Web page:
The history of crusades is complex and hard to evaluate. Although there is much literature on the topic, different pieces of evidence provide facts that are sometimes contradictory. The reasons for the crusades were reviewed over time, and the modern approach offers an opinion that they had mostly the spiritual function rather than the purpose of obtaining wealth. Various documentaries reveal the changing perspective on the topic.
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The Crusades: A Timewatch Guide documentary by Edward Hart, though being a representative collection of the XX century films about the crusades, lacks some crucial elements, which characterize that period. For instance, nothing is said about the amount of Muslims living in Southern Europe at that time. The interesting fact is that Spanish was quite used to Muslims living in their southern territories and thus did not favor their slaughter as much as French did. This cultural mixture is neglected in Hart’s film, although it does mention the peaceful co-existence of nations in Jerusalem.
Due to the changed realities of the modern world, the images of the crusades’ savagery and manslaughter are persistent. Various European shreds of evidence show that the knights were incredibly cruel towards their enemies, even to the extent of cannibalism. All of the non-Christians suffered from their deeds, including women and children. However, the Muslim records do not seem to have these facts captured, or at least they do not possess such vivid imagery. This gives historians a reason to believe that the European records were exaggerated on purpose to underline the devotion, with which the crusaders had fought in the name of God, as it is mentioned in Hart’s documentary. Nevertheless, the ideas of knights ruthlessly killing civilians seem harsh in the nowadays realities.
The film’s message is similar to the historical viewpoint presented in scholarly books. It relies heavily on the idea that the primary purpose of the crusades was, indeed, spiritual. Knights really believed that they waged a holy war and would be granted a place in heaven for their service. It was not hard to fall under the pressure of propaganda coming from the Church that Christians were being killed by Muslims in foreign countries. The film also mentions the concept of pilgrimage, which, according to Jotischky and Hull, was combined with a fight, and thus created a unique face of a holy war.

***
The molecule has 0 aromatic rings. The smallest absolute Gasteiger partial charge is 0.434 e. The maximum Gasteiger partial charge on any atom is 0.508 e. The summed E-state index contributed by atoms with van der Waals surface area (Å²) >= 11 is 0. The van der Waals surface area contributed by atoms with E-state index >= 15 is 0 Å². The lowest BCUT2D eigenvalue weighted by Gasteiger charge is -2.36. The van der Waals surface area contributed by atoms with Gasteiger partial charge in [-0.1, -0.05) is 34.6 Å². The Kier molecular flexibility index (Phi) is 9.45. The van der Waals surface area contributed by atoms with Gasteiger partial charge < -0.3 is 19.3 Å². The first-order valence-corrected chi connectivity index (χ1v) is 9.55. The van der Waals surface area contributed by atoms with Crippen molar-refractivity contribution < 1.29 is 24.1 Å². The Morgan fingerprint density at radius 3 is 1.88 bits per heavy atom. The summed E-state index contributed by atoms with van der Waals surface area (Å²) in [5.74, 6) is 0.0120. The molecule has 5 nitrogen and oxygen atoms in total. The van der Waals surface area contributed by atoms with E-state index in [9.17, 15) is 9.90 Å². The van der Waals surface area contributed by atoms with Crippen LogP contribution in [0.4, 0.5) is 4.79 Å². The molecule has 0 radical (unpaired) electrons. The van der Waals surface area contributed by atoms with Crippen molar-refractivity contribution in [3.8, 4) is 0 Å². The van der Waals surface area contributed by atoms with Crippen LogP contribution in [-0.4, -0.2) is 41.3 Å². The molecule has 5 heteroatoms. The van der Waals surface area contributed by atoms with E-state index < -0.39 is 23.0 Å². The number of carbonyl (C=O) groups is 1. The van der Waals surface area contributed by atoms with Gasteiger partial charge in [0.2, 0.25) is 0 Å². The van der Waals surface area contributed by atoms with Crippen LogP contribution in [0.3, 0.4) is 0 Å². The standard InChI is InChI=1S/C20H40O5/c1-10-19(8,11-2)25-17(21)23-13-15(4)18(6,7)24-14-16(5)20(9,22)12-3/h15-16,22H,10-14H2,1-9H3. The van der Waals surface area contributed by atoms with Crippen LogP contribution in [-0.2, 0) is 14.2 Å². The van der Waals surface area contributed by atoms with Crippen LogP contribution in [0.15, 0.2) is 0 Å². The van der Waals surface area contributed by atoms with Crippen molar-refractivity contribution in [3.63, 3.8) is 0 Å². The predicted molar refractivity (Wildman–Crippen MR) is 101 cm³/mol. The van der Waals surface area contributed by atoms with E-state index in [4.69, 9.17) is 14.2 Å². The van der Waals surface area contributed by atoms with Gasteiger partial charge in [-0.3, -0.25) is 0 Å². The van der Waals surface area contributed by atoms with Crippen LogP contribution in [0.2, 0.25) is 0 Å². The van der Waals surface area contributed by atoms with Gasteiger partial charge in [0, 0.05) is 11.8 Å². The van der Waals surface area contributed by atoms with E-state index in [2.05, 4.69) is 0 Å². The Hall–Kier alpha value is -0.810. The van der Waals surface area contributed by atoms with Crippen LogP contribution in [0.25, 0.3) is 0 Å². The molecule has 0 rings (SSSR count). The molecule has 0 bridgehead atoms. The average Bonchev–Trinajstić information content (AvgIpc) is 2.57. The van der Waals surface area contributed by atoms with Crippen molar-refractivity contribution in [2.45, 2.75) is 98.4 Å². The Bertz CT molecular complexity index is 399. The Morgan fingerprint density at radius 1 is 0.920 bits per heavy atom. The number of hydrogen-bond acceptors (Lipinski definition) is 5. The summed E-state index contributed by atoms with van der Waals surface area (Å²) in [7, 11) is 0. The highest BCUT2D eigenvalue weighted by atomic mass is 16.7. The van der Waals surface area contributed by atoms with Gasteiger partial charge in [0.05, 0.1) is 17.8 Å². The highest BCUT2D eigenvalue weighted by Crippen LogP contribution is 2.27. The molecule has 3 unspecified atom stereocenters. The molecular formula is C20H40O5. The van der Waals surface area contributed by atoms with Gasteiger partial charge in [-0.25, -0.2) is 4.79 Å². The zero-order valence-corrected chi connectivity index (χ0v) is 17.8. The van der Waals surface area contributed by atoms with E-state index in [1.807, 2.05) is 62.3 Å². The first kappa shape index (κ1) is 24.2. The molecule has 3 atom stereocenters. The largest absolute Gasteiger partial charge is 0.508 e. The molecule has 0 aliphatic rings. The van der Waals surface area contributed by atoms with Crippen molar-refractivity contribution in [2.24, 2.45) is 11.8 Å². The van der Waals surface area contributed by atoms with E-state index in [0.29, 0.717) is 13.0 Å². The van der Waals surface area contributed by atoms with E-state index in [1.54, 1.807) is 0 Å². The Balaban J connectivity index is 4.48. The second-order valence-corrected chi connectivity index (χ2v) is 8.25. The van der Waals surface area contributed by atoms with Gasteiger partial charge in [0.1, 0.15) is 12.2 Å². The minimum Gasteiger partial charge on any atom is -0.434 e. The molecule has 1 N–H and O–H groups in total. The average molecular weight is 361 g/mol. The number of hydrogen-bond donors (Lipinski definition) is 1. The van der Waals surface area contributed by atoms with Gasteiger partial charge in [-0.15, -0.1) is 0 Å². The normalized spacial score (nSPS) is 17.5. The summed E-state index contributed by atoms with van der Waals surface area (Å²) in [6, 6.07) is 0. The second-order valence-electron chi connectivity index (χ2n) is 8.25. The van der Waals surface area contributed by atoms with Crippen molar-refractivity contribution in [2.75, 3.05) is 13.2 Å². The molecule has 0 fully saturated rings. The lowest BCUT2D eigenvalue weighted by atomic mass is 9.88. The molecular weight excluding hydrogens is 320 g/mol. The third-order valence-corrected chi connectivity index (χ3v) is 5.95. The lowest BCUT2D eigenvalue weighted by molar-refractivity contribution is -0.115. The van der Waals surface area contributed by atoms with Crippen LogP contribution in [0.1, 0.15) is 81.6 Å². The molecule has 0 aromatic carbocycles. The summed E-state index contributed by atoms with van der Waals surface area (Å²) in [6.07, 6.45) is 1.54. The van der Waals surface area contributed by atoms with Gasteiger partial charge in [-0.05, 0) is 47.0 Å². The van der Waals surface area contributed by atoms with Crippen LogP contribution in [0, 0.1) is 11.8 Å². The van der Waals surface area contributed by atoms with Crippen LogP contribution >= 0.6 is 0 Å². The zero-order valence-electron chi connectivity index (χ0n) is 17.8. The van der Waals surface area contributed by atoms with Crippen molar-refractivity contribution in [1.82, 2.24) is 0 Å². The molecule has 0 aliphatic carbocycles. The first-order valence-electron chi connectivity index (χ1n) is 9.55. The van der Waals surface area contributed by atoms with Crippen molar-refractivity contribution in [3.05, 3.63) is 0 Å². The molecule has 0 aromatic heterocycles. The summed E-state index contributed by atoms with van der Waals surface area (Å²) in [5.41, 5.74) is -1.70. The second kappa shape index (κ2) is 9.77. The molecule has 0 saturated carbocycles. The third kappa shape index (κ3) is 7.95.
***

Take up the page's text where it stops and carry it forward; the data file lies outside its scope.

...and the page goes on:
However, the documentary does not agree with the scholarly representations of the crusades as a way of gaining wealth. The film argues that the religious wars were waged by landlords who did not experience a lack of property and finances, thus wealth could not be their reasoning. Nevertheless, Andrew Jotischky provides the evidence in his book that crusaders believed their sacrifice had to be rewarded not only by God. Moreover, the book mentions the laws of Latin Europe, by which only the eldest son in a family inherited all the lands. Thus, the crusade campaign could be the only chance for the younger ones to improve their financial situation.
There has been a changing trend in understanding the crusades over the past 60 years, shifting from the ideas of colonialism to the concepts of genuine spiritual reasoning. The documentaries of the past used to link the crusades to the colonial politics of the USA in Vietnam. They implied that the main purpose of those holy wars had been the expansion and the spread of the pope’s influence, just like it was with America trying to strengthen its positions in Asia.
However, today this reasoning does not sound adequate, as more and more historians come to the idea that the crusaders were genuinely interested in serving God. Various facts of hardships experienced by the knights on their way to Jerusalem only prove this point.
After the events of 9/11 in the US, George W. Bush announced a war against terrorism and called it to be a crusade. It was not the correct term to use for a series of reasons. One of them lies in the fact that Latin Europe had not experienced any major attacks from Muslims. In fact, people of both religions had managed to live peacefully with each other. While linking terrorism to Jihad, which is a concept of Islam, is a reasonable thought, there should not be any confusion with the US campaign in Iraq. Americans were defending themselves from the attacks, but they did not promote Christianity in the enemies’ countries.
The popular culture offers the image of brave knights fighting the holy war for their beliefs, which seems to be accurate as compared to the historical evidence. Although media often overlooks the chances of the crusades to be a way to achieve prosperity, the idea of defending the Christian values prevails in media. The in-depth study of the topic has reinforced this image, supporting it with the overview of how the understanding of the crusades was changing over the years.
Jotischky, Andrew, and Caroline Hull. The Penguin Historical Atlas of the Medieval World. Penguin Books, 2005.
Jotischky, Andrew. Crusading and the Crusader States. Longman, 2004.
The Crusades: A Timewatch Guide. Directed by Edward Hart. Produced by Edward Hart, performance by Thomas Asbridge, 360 Production, BBC, 2016. Web.